Being elected representatives, Councillors are delegates and trustees not only for the people who voted for them, but also for those who did not. They pass on information about Council activities to various sectors of the community and provide input of community attitudes to Council. They often receive petitions from voters, and so Councillors have to make sure they are familiar with the issues involved.
Councillors are expected to show leadership in the community, in the Council, and as private citizens. They must at all times act reasonable, with equity and justice, and must submerge any self interest. They are expected to be active and look to the future. To do all this, Councillors need to keep themselves informed of a wide range of matters, about government, administration, finance, economics and society.
Click here to meet your Councillors.
From the beginning of settlement until 1928, local government services were provided by the Water Conservation and Irrigation Commission.
Griffith Shire Council was constituted in 1928, and was known as Wade Shire Council until the 1st of January 1982, Griffith Shire Council between 1982 and 1987 and then declared a City Council from the 1st of July 1987.
Coat of Arms
This is the essential element and symbolises the City independently of the other components which contribute to the overall design. The arms of local government bodies frequently incorporate devices to convey a sense of civic order and good administration.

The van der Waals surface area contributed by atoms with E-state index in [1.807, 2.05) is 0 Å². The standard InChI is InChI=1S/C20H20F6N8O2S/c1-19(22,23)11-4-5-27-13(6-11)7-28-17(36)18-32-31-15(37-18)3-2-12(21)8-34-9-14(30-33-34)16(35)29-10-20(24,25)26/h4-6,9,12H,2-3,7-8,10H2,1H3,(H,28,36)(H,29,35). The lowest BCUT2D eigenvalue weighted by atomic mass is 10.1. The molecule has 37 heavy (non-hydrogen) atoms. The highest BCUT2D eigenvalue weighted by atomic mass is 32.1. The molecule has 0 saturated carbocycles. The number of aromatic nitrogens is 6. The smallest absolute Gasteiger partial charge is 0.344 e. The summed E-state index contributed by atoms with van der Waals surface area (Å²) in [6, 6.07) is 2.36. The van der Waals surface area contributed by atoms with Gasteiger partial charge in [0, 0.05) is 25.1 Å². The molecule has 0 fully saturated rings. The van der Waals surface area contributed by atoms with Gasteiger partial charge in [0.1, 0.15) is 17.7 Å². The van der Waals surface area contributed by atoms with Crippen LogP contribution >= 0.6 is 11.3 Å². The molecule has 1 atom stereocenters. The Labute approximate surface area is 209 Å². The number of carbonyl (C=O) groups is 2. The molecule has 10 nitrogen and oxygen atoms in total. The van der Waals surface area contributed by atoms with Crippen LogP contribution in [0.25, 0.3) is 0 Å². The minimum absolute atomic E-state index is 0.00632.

Griffith is fortunate in that these qualities are particularly well expressed in Walter Burley Griffin's plan of the city. Accordingly, the radial layout of the city is represented in gold on the shield. The central carmine disc carries a castellated building in gold to represent the responsible authority. An open portal stands for democratic and accessible local government. Green areas enclosed by the radial arms represent the surrounding primary industry while the blue border of the shield symbolises irrigation canals which bring prosperity to the district.
On a helmet is a crest of symbolic leaves (grape) and fruit (oranges) surmounted by a sun and water device. The wreath and mantle of carmine and gold enhance the helmet and crest. The helmet and crest, except for the disc representing water, are rendered in gold.
White ibis (threskiornis molucca) rendered in black.
Carmine and gold bearing the city motto "consillo et prudentia" (counsel and prudence)
The logo depicts a number of elements with the Griffith area. The water wheel is shown curving around the 'g' as citrus fruits are a big part of Griffith's industry. Under the fruit is the g's tail which represents the many irrigation channels found in the Griffith area. While this logo works well in its entirety, the "G" on its own or simply, the hand rendered Griffith text can form workable logos after the design becomes recognised within the community.